Will Rogers Remembered
March 25, 2011
Will Rogers, Populist Cowboy
By JOHN SCHWARTZ
A Political Life
By Richard D. White Jr.
Will Rogers: That's the guy who never met a man he didn't like, right? Today, few people know more than that.
But the cowboy comic with the rope tricks was no mere wisecracking rube, Richard D. White Jr. writes in "Will Rogers: A Political Life." "History has done a disservice to Will Rogers," White says. "A closer look at whom he met, where he traveled and the subjects of his writings and speeches reveals not so much a comedian but a true political insider with the power to shape public opinion and ultimately influence public policy." And that closer look is what he gives us in this new biography.
Jon Stewart, Stephen Colbert and Molly Ivins owe a debt to Rogers, as does Rush Limbaugh when he's actually funny and not just mean. But in his day, Rogers was bigger than all of them. Between his emergence as a performer and his death in an airplane crash in Alaska in 1935, Rogers, a 10th-grade dropout, wrote thousands of closely read newspaper columns and articles, and six books. He starred in dozens of radio broadcasts and 71 movies, and was courted by presidents and legislators.
Or, as Rogers himself put it: "Everything is changing. . . . People are taking their comedians seriously and the politicians as a joke."
Proving one unelected man's influence isn't easy, but White makes a convincing case that Rogers had plenty. He helped build support for Franklin Roosevelt's New Deal, sometimes performing on the radio just before a fireside chat, and making points so similar to the president's that a reporter once asked if one of them was writing the other's material. (Nope, Rogers insisted.) When the Supreme Court struck down New Deal legislation, Rogers criticized the justices as "the nine old gentlemen in the kimonos." He stumped for government investment in aviation and ridiculed Prohibition relentlessly. In the late 1920s, he warned that Americans were living beyond their means and in the early 1930s that Germany would re-emerge as a military threat.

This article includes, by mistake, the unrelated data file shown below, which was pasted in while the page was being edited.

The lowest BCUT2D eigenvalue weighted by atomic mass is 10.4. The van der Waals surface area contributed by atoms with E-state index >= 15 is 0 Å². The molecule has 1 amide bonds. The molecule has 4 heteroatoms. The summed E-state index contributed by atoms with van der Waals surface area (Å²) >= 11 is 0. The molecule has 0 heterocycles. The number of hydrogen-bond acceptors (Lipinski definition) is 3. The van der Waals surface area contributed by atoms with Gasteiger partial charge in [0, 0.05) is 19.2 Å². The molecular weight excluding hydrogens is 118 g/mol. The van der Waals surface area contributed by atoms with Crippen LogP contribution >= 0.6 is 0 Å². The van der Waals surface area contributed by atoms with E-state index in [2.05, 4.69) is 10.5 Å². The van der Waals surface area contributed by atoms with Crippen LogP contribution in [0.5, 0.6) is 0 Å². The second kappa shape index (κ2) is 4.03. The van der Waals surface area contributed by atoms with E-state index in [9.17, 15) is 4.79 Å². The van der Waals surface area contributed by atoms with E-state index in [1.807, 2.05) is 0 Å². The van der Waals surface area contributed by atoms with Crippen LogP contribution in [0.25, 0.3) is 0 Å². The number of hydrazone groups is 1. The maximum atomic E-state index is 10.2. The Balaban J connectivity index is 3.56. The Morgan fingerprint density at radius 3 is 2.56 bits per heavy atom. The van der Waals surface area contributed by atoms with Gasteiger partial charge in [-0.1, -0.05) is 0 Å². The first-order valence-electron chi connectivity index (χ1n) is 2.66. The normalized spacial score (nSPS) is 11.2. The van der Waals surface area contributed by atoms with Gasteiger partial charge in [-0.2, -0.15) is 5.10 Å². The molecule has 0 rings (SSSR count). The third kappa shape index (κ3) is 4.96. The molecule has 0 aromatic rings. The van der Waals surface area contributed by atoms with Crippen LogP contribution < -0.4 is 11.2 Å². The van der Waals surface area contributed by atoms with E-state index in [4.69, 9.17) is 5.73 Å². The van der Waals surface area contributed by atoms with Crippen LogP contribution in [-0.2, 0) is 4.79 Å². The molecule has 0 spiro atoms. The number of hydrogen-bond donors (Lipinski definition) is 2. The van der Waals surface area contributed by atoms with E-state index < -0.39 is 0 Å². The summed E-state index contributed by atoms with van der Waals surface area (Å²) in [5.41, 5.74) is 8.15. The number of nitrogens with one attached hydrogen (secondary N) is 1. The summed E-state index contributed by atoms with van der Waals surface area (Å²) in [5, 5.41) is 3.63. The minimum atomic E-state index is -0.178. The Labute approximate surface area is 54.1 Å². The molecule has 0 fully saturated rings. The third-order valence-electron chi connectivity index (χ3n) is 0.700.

He could also offend. Though he raised money to help the poor blacks affected by the Mississippi River flood of 1927 and spoke out against the Ku Klux Klan, he provoked outrage when he casually used a racial epithet on the air to refer to Negro spirituals. (The incident led to earnest apologies by Rogers, though in one he delivered yet another slur, explaining that he was raised by "darkies" as a boy in the Oklahoma Indian Territory.) Afflicted with insiderism and an eagerness to please, Rogers could be disarmed with a friendly overture. Criticism of John D. Rockefeller stopped after a visit to his Florida mansion.
And a pleasant conversation with Benito Mussolini turned Rogers into a fan. "I have never yet seen a thing that he has done that wasn't based on common sense," he said. White sheepishly admits that Rogers "never met a man he didn't like, even if he was a dictator." The Mussolini man-crush so upset James Thurber that he wrote, 23 years after Rogers's death, that Rogers's "irresponsible observations" showed that "political satire can be as dangerous as an unguided missile when it is unsound."
White, a professor of public administration at Louisiana State University and a biographer of Huey Long, commits a single sin in this worthy book: a biography of a famously funny man should be funny. But White seems so intent on getting us to take Rogers seriously that he plays down the humor. Part of the problem, of course, is that we are looking at Rogers across a gulf of decades, and few of his zingers travel well; readers with an allergy to corn pone won't be charmed by Rogers's wit. Still, some of the lines sound pretty fresh today.
"I don't belong to any organized political faith," he said. "I am a Democrat."
John Schwartz is The Times's national legal correspondent.